This has understandably raised the ire of taxi drivers who are forced to live with upside-down loans on their medallions. Some drivers have brought lawsuits against NYC and taxi regulators for regulating them out of competition with rideshares. Others have written to NY Governor Andrew Cuomo asking for relief plans and a temporary moratorium on medallion foreclosures. Current drivers have already seen help in the way of reduction of regulations; owners of single medallion can now sell to a fleet or independent owner, and are not required to drive their taxi a certain number of hours per year. So again, the competition introduced by rideshare benefits the highly regulated taxi market.
The rideshare movement does, in fact, go against the explicit intent of the Haas Act as it allows for more commercial drivers on the road; increasing competition among paid drivers. One anti-rideshare argument is that this will decrease the safety of the populace, as it did in the 1920’s and 1930’s. So let’s look at existing regulations that protect riders and compare the safety standards of rideshare versus taxis.
As an example, we’ll focus on New York and their regulations impacting for hire vehicles (FHV). To be any form of FHV driver in New York, you require a license from the Taxi and Limousine Commission (TLC). To acquire and keep said license, you must follow their regulations. For both a taxi and a rideshare vehicle this includes three inspections per year for emissions and safety.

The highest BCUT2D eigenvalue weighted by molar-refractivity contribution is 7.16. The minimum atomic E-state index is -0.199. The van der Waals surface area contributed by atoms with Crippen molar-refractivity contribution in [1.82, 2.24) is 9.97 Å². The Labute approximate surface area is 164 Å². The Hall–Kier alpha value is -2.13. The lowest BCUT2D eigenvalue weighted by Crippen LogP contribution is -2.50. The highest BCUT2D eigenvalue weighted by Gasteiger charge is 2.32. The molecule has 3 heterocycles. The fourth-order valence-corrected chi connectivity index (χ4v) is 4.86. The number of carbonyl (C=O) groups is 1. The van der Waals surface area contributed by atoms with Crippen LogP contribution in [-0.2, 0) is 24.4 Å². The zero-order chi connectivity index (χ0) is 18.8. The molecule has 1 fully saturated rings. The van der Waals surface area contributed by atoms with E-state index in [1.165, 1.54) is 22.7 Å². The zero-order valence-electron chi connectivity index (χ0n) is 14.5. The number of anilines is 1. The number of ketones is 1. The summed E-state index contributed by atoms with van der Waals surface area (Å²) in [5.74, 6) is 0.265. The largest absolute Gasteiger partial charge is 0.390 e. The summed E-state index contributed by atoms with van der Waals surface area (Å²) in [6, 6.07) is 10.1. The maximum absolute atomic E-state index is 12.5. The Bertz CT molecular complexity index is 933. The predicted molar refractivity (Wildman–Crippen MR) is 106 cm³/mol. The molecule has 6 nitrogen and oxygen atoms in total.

So if the safety of the vehicle isn’t a problem, where does the issue with rideshare companies emerge? On a purely moral standing, one would assume someone has the right to offer their driving service to anyone for cash. However, other concerns come to the fore when people are driving an increased amount. Anyone is allowed to drive however much they want, but more time on the road means higher chances of an accident. So let’s look at how drivers and passengers are protected.